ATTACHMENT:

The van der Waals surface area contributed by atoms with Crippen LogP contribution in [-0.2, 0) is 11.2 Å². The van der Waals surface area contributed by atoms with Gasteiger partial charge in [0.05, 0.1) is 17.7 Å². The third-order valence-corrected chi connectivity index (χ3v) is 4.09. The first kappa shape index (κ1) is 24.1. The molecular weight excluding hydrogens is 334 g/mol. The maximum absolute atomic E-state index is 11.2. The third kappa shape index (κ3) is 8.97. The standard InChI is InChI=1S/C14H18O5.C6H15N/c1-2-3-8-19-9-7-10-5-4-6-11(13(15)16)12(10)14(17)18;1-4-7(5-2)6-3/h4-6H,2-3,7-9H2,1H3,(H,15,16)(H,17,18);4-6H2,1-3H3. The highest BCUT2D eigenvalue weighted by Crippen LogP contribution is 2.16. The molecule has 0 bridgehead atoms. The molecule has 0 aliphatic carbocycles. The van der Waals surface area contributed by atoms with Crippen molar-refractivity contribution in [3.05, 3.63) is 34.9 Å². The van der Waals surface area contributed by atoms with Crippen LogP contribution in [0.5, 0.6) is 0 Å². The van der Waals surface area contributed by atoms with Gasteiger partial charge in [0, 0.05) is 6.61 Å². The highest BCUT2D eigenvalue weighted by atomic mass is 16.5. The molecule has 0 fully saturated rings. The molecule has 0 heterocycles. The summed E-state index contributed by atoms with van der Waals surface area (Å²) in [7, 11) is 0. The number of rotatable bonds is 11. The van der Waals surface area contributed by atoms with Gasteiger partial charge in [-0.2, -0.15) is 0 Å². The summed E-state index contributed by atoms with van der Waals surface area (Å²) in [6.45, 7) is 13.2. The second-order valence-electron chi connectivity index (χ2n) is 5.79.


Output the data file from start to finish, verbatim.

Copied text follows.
The van der Waals surface area contributed by atoms with Crippen LogP contribution in [-0.2, 0) is 11.2 Å². The van der Waals surface area contributed by atoms with Gasteiger partial charge in [0.05, 0.1) is 17.7 Å². The third-order valence-corrected chi connectivity index (χ3v) is 4.09. The first kappa shape index (κ1) is 24.1. The molecular weight excluding hydrogens is 334 g/mol. The maximum absolute atomic E-state index is 11.2. The third kappa shape index (κ3) is 8.97. The standard InChI is InChI=1S/C14H18O5.C6H15N/c1-2-3-8-19-9-7-10-5-4-6-11(13(15)16)12(10)14(17)18;1-4-7(5-2)6-3/h4-6H,2-3,7-9H2,1H3,(H,15,16)(H,17,18);4-6H2,1-3H3. The highest BCUT2D eigenvalue weighted by Crippen LogP contribution is 2.16. The molecule has 0 bridgehead atoms. The molecule has 0 aliphatic carbocycles. The van der Waals surface area contributed by atoms with Crippen molar-refractivity contribution in [3.05, 3.63) is 34.9 Å². The van der Waals surface area contributed by atoms with Crippen LogP contribution in [0.5, 0.6) is 0 Å². The van der Waals surface area contributed by atoms with Gasteiger partial charge in [0, 0.05) is 6.61 Å². The highest BCUT2D eigenvalue weighted by atomic mass is 16.5. The molecule has 0 fully saturated rings. The molecule has 0 heterocycles. The summed E-state index contributed by atoms with van der Waals surface area (Å²) in [7, 11) is 0. The number of rotatable bonds is 11. The van der Waals surface area contributed by atoms with Gasteiger partial charge in [-0.2, -0.15) is 0 Å². The summed E-state index contributed by atoms with van der Waals surface area (Å²) in [6.45, 7) is 13.2. The second-order valence-electron chi connectivity index (χ2n) is 5.79.